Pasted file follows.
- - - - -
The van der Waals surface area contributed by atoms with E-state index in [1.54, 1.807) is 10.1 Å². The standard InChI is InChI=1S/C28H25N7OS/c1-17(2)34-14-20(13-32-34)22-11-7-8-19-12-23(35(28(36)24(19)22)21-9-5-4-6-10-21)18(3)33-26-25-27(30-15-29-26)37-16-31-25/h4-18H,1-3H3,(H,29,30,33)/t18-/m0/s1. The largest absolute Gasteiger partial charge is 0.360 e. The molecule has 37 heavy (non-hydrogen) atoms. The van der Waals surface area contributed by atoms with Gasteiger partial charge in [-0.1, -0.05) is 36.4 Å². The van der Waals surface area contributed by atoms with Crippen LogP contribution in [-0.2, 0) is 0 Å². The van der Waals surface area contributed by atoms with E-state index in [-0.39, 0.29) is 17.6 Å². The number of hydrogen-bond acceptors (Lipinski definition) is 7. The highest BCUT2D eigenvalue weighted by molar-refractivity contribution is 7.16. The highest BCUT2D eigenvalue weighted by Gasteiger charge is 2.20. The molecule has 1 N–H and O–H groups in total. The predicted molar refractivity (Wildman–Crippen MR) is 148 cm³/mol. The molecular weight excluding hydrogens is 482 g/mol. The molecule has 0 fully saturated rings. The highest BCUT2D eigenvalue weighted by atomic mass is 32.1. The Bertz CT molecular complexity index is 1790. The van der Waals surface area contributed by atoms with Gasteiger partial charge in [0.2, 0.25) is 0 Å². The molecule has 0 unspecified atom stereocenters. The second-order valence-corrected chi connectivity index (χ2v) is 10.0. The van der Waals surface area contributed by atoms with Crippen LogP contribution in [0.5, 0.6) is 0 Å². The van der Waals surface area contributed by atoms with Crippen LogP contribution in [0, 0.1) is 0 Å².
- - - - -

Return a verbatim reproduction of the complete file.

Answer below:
The van der Waals surface area contributed by atoms with E-state index in [1.54, 1.807) is 10.1 Å². The standard InChI is InChI=1S/C28H25N7OS/c1-17(2)34-14-20(13-32-34)22-11-7-8-19-12-23(35(28(36)24(19)22)21-9-5-4-6-10-21)18(3)33-26-25-27(30-15-29-26)37-16-31-25/h4-18H,1-3H3,(H,29,30,33)/t18-/m0/s1. The largest absolute Gasteiger partial charge is 0.360 e. The molecule has 37 heavy (non-hydrogen) atoms. The van der Waals surface area contributed by atoms with Gasteiger partial charge in [-0.1, -0.05) is 36.4 Å². The van der Waals surface area contributed by atoms with Crippen LogP contribution in [-0.2, 0) is 0 Å². The van der Waals surface area contributed by atoms with E-state index in [-0.39, 0.29) is 17.6 Å². The number of hydrogen-bond acceptors (Lipinski definition) is 7. The highest BCUT2D eigenvalue weighted by molar-refractivity contribution is 7.16. The highest BCUT2D eigenvalue weighted by Gasteiger charge is 2.20. The molecule has 1 N–H and O–H groups in total. The predicted molar refractivity (Wildman–Crippen MR) is 148 cm³/mol. The molecular weight excluding hydrogens is 482 g/mol. The molecule has 0 fully saturated rings. The highest BCUT2D eigenvalue weighted by atomic mass is 32.1. The Bertz CT molecular complexity index is 1790. The van der Waals surface area contributed by atoms with Gasteiger partial charge in [0.2, 0.25) is 0 Å². The molecule has 0 unspecified atom stereocenters. The second-order valence-corrected chi connectivity index (χ2v) is 10.0. The van der Waals surface area contributed by atoms with Crippen LogP contribution in [0.5, 0.6) is 0 Å². The van der Waals surface area contributed by atoms with Crippen LogP contribution in [0, 0.1) is 0 Å².